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Welcome to Henry Stewart presentation on bacterial biomarkers.
Thanks to the organizers of this series for
the opportunity to talk to you about the current state of
the art research and clinical applications of
biomarkers for bacterial detection, identification, and monitoring.
My name is Christiane Honisch.
I started my career in infectious disease biomarker research and
the development of novel methods for microbial detection and monitoring in 1999,
with a PhD in Molecular Biology and Microbiology from the Technical University,
Carolo-Wilhelmina zu Braunschweig in Germany.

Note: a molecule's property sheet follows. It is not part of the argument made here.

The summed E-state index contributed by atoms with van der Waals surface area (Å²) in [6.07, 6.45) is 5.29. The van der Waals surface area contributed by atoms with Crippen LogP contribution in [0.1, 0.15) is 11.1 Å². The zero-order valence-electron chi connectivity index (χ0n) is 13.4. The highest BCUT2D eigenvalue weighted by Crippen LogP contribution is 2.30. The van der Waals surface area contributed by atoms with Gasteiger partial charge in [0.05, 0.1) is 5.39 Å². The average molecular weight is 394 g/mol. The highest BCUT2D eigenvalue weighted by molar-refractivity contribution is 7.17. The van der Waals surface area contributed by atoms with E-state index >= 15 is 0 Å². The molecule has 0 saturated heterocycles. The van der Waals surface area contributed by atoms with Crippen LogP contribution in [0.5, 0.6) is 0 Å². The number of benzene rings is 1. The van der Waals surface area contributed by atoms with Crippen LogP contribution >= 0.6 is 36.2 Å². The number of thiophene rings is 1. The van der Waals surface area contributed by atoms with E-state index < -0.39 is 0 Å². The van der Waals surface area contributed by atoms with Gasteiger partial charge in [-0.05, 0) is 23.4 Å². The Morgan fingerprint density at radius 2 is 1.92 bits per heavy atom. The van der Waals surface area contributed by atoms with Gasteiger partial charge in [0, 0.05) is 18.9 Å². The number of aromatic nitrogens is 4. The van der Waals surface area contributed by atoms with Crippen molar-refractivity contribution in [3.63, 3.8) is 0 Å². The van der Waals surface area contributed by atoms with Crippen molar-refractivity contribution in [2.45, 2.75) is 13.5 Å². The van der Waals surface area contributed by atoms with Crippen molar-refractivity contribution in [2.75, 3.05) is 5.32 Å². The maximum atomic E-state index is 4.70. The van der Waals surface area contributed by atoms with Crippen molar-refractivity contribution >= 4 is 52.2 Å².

My research was focused on the discovery of genomic and
proteomic markers for the detection of pathogenic mycobacteria,
mainly mycobacterium tuberculosis; the infectious agent for tuberculosis.
Continued interest in Nucleic Acids Research and Novel
technologies led to the past 11 years in industry
developing mass spectrometry applications for the detection and
monitoring of nucleic acid-based bacterial and viral biomarkers.
Public health institutions worldwide like
the Health Protection Agency in London in the UK,
and the Center of Disease Control and Prevention in Atlanta,
Georgia in the US embrace this Genome technology.
My current research interests at the University of California,
San Diego continues to be focused on microbial biomarkers and mass spectrometry,
now in microbial communities.
The following presentation will provide a general overview of
bacterial biomarkers especially of infectious disease agents combined
with an overview on developments of technology for example
mass spectrometry for the detection and monitoring of microorganisms.